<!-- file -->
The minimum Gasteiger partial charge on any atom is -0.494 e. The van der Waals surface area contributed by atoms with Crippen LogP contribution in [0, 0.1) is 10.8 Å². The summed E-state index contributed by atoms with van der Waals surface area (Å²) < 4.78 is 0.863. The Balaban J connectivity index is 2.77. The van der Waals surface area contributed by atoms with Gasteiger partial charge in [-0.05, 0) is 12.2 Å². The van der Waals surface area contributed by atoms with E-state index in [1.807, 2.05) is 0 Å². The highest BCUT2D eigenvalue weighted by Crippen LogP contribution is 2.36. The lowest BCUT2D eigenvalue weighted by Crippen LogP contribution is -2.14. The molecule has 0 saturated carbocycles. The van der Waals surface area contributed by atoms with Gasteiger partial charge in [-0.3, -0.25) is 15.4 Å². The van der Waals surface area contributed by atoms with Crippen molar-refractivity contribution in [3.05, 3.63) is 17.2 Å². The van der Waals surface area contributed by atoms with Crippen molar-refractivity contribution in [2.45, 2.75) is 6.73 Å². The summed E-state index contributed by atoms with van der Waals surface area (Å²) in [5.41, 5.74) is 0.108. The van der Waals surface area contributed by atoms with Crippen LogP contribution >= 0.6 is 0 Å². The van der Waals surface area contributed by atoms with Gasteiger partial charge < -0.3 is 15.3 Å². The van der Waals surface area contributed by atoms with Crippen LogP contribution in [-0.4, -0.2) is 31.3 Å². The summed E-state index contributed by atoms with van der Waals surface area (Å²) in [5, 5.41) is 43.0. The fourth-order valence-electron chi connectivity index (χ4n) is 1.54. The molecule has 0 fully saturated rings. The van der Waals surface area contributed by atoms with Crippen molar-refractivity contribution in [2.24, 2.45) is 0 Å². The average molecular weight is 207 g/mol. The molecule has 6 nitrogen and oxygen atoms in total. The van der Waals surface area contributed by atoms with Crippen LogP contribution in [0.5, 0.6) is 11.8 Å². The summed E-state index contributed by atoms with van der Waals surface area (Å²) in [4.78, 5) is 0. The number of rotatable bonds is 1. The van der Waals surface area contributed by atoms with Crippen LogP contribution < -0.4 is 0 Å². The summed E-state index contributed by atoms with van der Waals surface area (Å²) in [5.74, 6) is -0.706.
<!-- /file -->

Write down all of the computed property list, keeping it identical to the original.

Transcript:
The minimum Gasteiger partial charge on any atom is -0.494 e. The van der Waals surface area contributed by atoms with Crippen LogP contribution in [0, 0.1) is 10.8 Å². The summed E-state index contributed by atoms with van der Waals surface area (Å²) < 4.78 is 0.863. The Balaban J connectivity index is 2.77. The van der Waals surface area contributed by atoms with Gasteiger partial charge in [-0.05, 0) is 12.2 Å². The van der Waals surface area contributed by atoms with E-state index in [1.807, 2.05) is 0 Å². The highest BCUT2D eigenvalue weighted by Crippen LogP contribution is 2.36. The lowest BCUT2D eigenvalue weighted by Crippen LogP contribution is -2.14. The molecule has 0 saturated carbocycles. The van der Waals surface area contributed by atoms with Gasteiger partial charge in [-0.3, -0.25) is 15.4 Å². The van der Waals surface area contributed by atoms with Crippen molar-refractivity contribution in [3.05, 3.63) is 17.2 Å². The van der Waals surface area contributed by atoms with Crippen molar-refractivity contribution in [2.45, 2.75) is 6.73 Å². The summed E-state index contributed by atoms with van der Waals surface area (Å²) in [5.41, 5.74) is 0.108. The van der Waals surface area contributed by atoms with Crippen LogP contribution >= 0.6 is 0 Å². The van der Waals surface area contributed by atoms with Gasteiger partial charge < -0.3 is 15.3 Å². The van der Waals surface area contributed by atoms with Crippen LogP contribution in [-0.4, -0.2) is 31.3 Å². The summed E-state index contributed by atoms with van der Waals surface area (Å²) in [5, 5.41) is 43.0. The fourth-order valence-electron chi connectivity index (χ4n) is 1.54. The molecule has 0 fully saturated rings. The van der Waals surface area contributed by atoms with Crippen molar-refractivity contribution in [2.24, 2.45) is 0 Å². The average molecular weight is 207 g/mol. The molecule has 6 nitrogen and oxygen atoms in total. The van der Waals surface area contributed by atoms with Crippen LogP contribution in [0.5, 0.6) is 11.8 Å². The summed E-state index contributed by atoms with van der Waals surface area (Å²) in [4.78, 5) is 0. The number of rotatable bonds is 1. The van der Waals surface area contributed by atoms with Crippen LogP contribution < -0.4 is 0 Å². The summed E-state index contributed by atoms with van der Waals surface area (Å²) in [5.74, 6) is -0.706.